Conservative journalist Bill Kristol has been in the news lately, thanks to his attempt to arrange for a more traditionally conservative challenger to counter the bellicose rhetoric coming from the presumptive GOP presidential nominee, former reality show star Donald Trump. Would Bill Kristol run for president? It's an interesting question, and one that deserves analysis.
After teaching political philosophy and American politics, Kristol cut his teeth as chief of staff to Ronald Reagan's secretary of education, William Bennett. He then became Dan Quayle's chief of staff when he served as vice president under George H. W. Bush. After Bush lost his bid for another term, Kristol became a founding member of The Weekly Standard. He is currently the editor of the publication, which counts Australian media magnate Rupert Murdoch among its financiers. Given all this, it should also come as little shock that Kristol has been a regular contributor to Fox News for years.
Recently, the political commentator has been making headlines himself. First, there were reports that Kristol was meeting with Mitt Romney, the one-time presidential candidate and former Massachusetts governor. Then, Senator Ben Sasse of Nebraska had his name dropped alongside, or possible independently from, Romney. Now, his fellow writer (and an Operation Iraqi Freedom veteran) David French's name is on everyone's lips.
But could all of that just be misdirection while Kristol himself prepares to make a last-ditch bid for the presidency? That might be a stretch. Although it wouldn't be outside of his skill set to run for the White House — the man is arguably more qualified than He-Whom-I-Will-Not-Name — if anything, it still is too much, too soon.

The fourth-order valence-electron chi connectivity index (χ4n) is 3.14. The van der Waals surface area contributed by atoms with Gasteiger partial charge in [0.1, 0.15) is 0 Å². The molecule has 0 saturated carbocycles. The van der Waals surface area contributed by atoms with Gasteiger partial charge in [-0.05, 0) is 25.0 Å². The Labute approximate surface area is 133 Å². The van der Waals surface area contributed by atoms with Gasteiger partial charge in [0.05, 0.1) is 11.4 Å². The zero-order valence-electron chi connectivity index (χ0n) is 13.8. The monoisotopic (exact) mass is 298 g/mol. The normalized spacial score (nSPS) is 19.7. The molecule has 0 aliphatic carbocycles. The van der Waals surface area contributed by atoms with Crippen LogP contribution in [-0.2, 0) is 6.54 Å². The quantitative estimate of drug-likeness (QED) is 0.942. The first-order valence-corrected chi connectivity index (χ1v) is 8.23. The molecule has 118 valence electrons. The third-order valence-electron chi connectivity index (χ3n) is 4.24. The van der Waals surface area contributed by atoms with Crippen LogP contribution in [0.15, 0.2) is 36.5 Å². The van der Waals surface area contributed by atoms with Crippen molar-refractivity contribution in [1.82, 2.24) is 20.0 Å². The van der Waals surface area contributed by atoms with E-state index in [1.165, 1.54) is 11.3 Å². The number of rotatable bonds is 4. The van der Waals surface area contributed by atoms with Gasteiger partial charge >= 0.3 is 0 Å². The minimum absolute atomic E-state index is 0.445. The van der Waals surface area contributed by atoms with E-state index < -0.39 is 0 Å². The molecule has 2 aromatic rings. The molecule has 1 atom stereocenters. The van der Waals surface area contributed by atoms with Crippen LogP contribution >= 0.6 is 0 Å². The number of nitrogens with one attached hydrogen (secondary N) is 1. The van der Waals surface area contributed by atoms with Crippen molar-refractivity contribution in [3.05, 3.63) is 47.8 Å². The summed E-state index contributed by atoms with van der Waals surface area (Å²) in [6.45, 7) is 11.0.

If Kristol did decide to make his first entree into electoral politics this year, he would probably have more success in a supporting role. Vice President Kristol, anyone? But in all likelihood, he'd be able to better serve his interests by facilitating an independent run than by actually getting his own hands dirty. It runs the risk of coming off like a vanity project that doesn't have legs beyond an initial few news cycles.
There is also the question of whether or not independent voters have been sufficiently courted. Trump and Sanders both have been able to motivate that demographic; the idea that either of them will start shedding their fervent core supporters isn't that plausible. Rather, Kristol and co. seem to be trying to corner the market on what Nixon called the "Silent Majority"; those who supposedlydon't speak their opinions or are involved, but come together under the guise of patriotic duty to save the day. Yet another almost unbelievable development in a cycle that has been anything but typical.